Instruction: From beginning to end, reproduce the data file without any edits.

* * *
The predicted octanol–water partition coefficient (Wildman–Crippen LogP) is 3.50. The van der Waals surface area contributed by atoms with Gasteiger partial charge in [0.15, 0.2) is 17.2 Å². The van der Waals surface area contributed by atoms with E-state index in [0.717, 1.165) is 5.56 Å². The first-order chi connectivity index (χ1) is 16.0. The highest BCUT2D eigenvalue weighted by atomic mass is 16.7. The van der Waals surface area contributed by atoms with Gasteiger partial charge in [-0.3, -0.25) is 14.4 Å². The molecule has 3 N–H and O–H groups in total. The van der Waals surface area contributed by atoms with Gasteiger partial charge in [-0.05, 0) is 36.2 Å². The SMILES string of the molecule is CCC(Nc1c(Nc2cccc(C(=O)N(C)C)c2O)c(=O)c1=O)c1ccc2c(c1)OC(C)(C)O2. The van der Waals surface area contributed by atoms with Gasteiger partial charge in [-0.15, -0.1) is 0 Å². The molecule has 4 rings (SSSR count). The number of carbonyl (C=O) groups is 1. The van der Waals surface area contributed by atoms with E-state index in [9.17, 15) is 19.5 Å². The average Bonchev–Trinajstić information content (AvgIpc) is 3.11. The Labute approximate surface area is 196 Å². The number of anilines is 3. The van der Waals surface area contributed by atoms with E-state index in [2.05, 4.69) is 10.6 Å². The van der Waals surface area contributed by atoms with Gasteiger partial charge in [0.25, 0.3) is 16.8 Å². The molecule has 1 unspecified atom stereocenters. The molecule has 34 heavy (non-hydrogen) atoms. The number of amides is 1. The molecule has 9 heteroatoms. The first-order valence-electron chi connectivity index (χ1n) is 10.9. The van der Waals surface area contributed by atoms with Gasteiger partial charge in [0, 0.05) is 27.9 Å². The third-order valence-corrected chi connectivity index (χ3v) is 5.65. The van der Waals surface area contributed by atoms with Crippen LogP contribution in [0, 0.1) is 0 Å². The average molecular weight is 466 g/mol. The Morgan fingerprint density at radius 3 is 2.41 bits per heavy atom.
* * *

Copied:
The predicted octanol–water partition coefficient (Wildman–Crippen LogP) is 3.50. The van der Waals surface area contributed by atoms with Gasteiger partial charge in [0.15, 0.2) is 17.2 Å². The van der Waals surface area contributed by atoms with E-state index in [0.717, 1.165) is 5.56 Å². The first-order chi connectivity index (χ1) is 16.0. The highest BCUT2D eigenvalue weighted by atomic mass is 16.7. The van der Waals surface area contributed by atoms with Gasteiger partial charge in [-0.3, -0.25) is 14.4 Å². The molecule has 3 N–H and O–H groups in total. The van der Waals surface area contributed by atoms with Gasteiger partial charge in [-0.05, 0) is 36.2 Å². The SMILES string of the molecule is CCC(Nc1c(Nc2cccc(C(=O)N(C)C)c2O)c(=O)c1=O)c1ccc2c(c1)OC(C)(C)O2. The van der Waals surface area contributed by atoms with Gasteiger partial charge in [-0.15, -0.1) is 0 Å². The molecule has 4 rings (SSSR count). The number of carbonyl (C=O) groups is 1. The van der Waals surface area contributed by atoms with E-state index in [9.17, 15) is 19.5 Å². The average Bonchev–Trinajstić information content (AvgIpc) is 3.11. The Labute approximate surface area is 196 Å². The number of anilines is 3. The van der Waals surface area contributed by atoms with E-state index in [2.05, 4.69) is 10.6 Å². The van der Waals surface area contributed by atoms with Gasteiger partial charge in [0.25, 0.3) is 16.8 Å². The molecule has 1 unspecified atom stereocenters. The molecule has 34 heavy (non-hydrogen) atoms. The number of amides is 1. The molecule has 9 heteroatoms. The first-order valence-electron chi connectivity index (χ1n) is 10.9. The van der Waals surface area contributed by atoms with Gasteiger partial charge in [0, 0.05) is 27.9 Å². The third-order valence-corrected chi connectivity index (χ3v) is 5.65. The van der Waals surface area contributed by atoms with Crippen LogP contribution in [0, 0.1) is 0 Å². The average molecular weight is 466 g/mol. The Morgan fingerprint density at radius 3 is 2.41 bits per heavy atom.